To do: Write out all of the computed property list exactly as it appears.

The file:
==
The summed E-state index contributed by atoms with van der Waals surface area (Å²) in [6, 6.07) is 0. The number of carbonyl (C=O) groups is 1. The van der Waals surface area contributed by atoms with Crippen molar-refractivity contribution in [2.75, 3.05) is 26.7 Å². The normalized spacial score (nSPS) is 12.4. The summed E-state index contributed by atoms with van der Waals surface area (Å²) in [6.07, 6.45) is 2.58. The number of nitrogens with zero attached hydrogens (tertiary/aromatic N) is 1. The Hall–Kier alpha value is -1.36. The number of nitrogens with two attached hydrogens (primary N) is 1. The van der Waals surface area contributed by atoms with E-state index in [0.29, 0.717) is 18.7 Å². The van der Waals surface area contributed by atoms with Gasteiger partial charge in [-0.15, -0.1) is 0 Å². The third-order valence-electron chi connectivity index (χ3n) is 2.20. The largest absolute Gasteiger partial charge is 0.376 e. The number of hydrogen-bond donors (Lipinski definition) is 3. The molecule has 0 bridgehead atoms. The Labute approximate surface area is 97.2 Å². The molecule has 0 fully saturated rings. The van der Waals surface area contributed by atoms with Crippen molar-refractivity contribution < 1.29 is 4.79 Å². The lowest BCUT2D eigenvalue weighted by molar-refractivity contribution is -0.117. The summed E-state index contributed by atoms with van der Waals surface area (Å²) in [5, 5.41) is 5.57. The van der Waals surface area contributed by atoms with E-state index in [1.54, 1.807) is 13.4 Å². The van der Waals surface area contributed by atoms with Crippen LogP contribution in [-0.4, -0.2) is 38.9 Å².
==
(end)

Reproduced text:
The summed E-state index contributed by atoms with van der Waals surface area (Å²) in [6, 6.07) is 0. The number of carbonyl (C=O) groups is 1. The van der Waals surface area contributed by atoms with Crippen molar-refractivity contribution in [2.75, 3.05) is 26.7 Å². The normalized spacial score (nSPS) is 12.4. The summed E-state index contributed by atoms with van der Waals surface area (Å²) in [6.07, 6.45) is 2.58. The number of nitrogens with zero attached hydrogens (tertiary/aromatic N) is 1. The Hall–Kier alpha value is -1.36. The number of nitrogens with two attached hydrogens (primary N) is 1. The van der Waals surface area contributed by atoms with E-state index in [0.29, 0.717) is 18.7 Å². The van der Waals surface area contributed by atoms with Gasteiger partial charge in [-0.15, -0.1) is 0 Å². The third-order valence-electron chi connectivity index (χ3n) is 2.20. The largest absolute Gasteiger partial charge is 0.376 e. The number of hydrogen-bond donors (Lipinski definition) is 3. The molecule has 0 bridgehead atoms. The Labute approximate surface area is 97.2 Å². The molecule has 0 fully saturated rings. The van der Waals surface area contributed by atoms with Crippen molar-refractivity contribution < 1.29 is 4.79 Å². The lowest BCUT2D eigenvalue weighted by molar-refractivity contribution is -0.117. The summed E-state index contributed by atoms with van der Waals surface area (Å²) in [5, 5.41) is 5.57. The van der Waals surface area contributed by atoms with E-state index in [1.54, 1.807) is 13.4 Å². The van der Waals surface area contributed by atoms with Crippen LogP contribution in [-0.4, -0.2) is 38.9 Å².